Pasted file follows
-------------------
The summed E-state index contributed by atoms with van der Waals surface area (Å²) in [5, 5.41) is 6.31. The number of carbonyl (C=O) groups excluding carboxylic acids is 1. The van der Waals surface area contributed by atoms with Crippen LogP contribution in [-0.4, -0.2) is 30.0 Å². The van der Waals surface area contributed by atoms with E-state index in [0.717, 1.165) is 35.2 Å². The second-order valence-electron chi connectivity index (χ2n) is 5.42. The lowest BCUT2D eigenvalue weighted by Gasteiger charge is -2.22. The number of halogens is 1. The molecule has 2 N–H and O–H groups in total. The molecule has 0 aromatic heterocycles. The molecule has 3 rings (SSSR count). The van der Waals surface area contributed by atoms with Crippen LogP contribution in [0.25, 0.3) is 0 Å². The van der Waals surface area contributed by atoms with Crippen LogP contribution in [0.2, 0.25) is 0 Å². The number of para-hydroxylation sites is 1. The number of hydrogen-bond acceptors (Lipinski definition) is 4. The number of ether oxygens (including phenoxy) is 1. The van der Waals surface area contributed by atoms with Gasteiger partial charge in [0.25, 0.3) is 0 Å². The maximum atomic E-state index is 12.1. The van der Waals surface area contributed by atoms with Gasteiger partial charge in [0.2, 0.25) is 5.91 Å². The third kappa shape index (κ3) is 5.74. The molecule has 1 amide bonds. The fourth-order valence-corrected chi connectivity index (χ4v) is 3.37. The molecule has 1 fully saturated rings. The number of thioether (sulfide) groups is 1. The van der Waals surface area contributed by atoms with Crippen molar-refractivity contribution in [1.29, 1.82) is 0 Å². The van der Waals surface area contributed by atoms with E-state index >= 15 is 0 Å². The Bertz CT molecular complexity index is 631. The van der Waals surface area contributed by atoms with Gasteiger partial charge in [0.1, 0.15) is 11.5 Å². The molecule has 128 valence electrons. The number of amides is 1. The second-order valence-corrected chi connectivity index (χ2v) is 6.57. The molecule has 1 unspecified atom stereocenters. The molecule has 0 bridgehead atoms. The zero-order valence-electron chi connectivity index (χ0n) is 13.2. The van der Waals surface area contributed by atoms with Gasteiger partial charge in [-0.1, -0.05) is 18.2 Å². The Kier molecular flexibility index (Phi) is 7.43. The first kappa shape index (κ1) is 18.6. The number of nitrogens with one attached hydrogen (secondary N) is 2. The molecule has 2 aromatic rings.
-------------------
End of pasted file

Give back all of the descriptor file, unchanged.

The summed E-state index contributed by atoms with van der Waals surface area (Å²) in [5, 5.41) is 6.31. The number of carbonyl (C=O) groups excluding carboxylic acids is 1. The van der Waals surface area contributed by atoms with Crippen LogP contribution in [-0.4, -0.2) is 30.0 Å². The van der Waals surface area contributed by atoms with E-state index in [0.717, 1.165) is 35.2 Å². The second-order valence-electron chi connectivity index (χ2n) is 5.42. The lowest BCUT2D eigenvalue weighted by Gasteiger charge is -2.22. The number of halogens is 1. The molecule has 2 N–H and O–H groups in total. The molecule has 0 aromatic heterocycles. The molecule has 3 rings (SSSR count). The van der Waals surface area contributed by atoms with Crippen LogP contribution in [0.25, 0.3) is 0 Å². The van der Waals surface area contributed by atoms with Crippen LogP contribution in [0.2, 0.25) is 0 Å². The number of para-hydroxylation sites is 1. The number of hydrogen-bond acceptors (Lipinski definition) is 4. The number of ether oxygens (including phenoxy) is 1. The van der Waals surface area contributed by atoms with Gasteiger partial charge in [0.25, 0.3) is 0 Å². The maximum atomic E-state index is 12.1. The van der Waals surface area contributed by atoms with Gasteiger partial charge in [0.2, 0.25) is 5.91 Å². The third kappa shape index (κ3) is 5.74. The molecule has 1 amide bonds. The fourth-order valence-corrected chi connectivity index (χ4v) is 3.37. The molecule has 1 fully saturated rings. The number of thioether (sulfide) groups is 1. The van der Waals surface area contributed by atoms with Crippen molar-refractivity contribution in [1.29, 1.82) is 0 Å². The van der Waals surface area contributed by atoms with E-state index >= 15 is 0 Å². The Bertz CT molecular complexity index is 631. The van der Waals surface area contributed by atoms with Gasteiger partial charge in [0.1, 0.15) is 11.5 Å². The molecule has 128 valence electrons. The number of amides is 1. The second-order valence-corrected chi connectivity index (χ2v) is 6.57. The molecule has 1 unspecified atom stereocenters. The molecule has 0 bridgehead atoms. The zero-order valence-electron chi connectivity index (χ0n) is 13.2. The van der Waals surface area contributed by atoms with Gasteiger partial charge in [-0.1, -0.05) is 18.2 Å². The Kier molecular flexibility index (Phi) is 7.43. The first kappa shape index (κ1) is 18.6. The number of nitrogens with one attached hydrogen (secondary N) is 2. The molecule has 2 aromatic rings.